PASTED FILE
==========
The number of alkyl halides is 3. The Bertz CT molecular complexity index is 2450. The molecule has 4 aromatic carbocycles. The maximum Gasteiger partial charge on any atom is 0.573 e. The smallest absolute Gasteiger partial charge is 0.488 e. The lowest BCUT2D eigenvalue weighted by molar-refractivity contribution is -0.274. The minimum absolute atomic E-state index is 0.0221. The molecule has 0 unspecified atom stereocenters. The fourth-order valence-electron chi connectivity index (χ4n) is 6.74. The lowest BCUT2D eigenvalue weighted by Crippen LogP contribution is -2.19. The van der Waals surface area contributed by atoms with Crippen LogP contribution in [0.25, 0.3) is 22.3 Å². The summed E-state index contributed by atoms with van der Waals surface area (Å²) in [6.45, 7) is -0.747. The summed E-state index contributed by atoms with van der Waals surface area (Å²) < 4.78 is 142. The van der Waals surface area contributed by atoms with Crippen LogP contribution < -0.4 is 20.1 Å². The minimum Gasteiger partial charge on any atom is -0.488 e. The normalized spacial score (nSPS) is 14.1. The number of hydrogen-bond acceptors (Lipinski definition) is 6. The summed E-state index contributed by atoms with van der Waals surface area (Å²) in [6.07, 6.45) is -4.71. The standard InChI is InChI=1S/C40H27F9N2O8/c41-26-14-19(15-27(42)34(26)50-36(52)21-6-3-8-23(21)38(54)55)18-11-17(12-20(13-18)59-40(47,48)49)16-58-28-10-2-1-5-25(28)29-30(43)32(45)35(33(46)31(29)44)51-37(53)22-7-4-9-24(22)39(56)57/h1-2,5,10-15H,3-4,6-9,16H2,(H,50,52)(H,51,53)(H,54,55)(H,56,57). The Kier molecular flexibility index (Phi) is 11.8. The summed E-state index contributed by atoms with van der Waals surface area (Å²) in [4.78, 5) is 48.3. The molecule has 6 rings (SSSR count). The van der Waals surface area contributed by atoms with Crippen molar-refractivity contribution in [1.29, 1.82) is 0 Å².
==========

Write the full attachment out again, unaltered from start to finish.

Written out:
The number of alkyl halides is 3. The Bertz CT molecular complexity index is 2450. The molecule has 4 aromatic carbocycles. The maximum Gasteiger partial charge on any atom is 0.573 e. The smallest absolute Gasteiger partial charge is 0.488 e. The lowest BCUT2D eigenvalue weighted by molar-refractivity contribution is -0.274. The minimum absolute atomic E-state index is 0.0221. The molecule has 0 unspecified atom stereocenters. The fourth-order valence-electron chi connectivity index (χ4n) is 6.74. The lowest BCUT2D eigenvalue weighted by Crippen LogP contribution is -2.19. The van der Waals surface area contributed by atoms with Crippen LogP contribution in [0.25, 0.3) is 22.3 Å². The summed E-state index contributed by atoms with van der Waals surface area (Å²) in [6.45, 7) is -0.747. The summed E-state index contributed by atoms with van der Waals surface area (Å²) < 4.78 is 142. The van der Waals surface area contributed by atoms with Crippen LogP contribution < -0.4 is 20.1 Å². The minimum Gasteiger partial charge on any atom is -0.488 e. The normalized spacial score (nSPS) is 14.1. The number of hydrogen-bond acceptors (Lipinski definition) is 6. The summed E-state index contributed by atoms with van der Waals surface area (Å²) in [6.07, 6.45) is -4.71. The standard InChI is InChI=1S/C40H27F9N2O8/c41-26-14-19(15-27(42)34(26)50-36(52)21-6-3-8-23(21)38(54)55)18-11-17(12-20(13-18)59-40(47,48)49)16-58-28-10-2-1-5-25(28)29-30(43)32(45)35(33(46)31(29)44)51-37(53)22-7-4-9-24(22)39(56)57/h1-2,5,10-15H,3-4,6-9,16H2,(H,50,52)(H,51,53)(H,54,55)(H,56,57). The Kier molecular flexibility index (Phi) is 11.8. The summed E-state index contributed by atoms with van der Waals surface area (Å²) in [4.78, 5) is 48.3. The molecule has 6 rings (SSSR count). The van der Waals surface area contributed by atoms with Crippen molar-refractivity contribution in [1.29, 1.82) is 0 Å².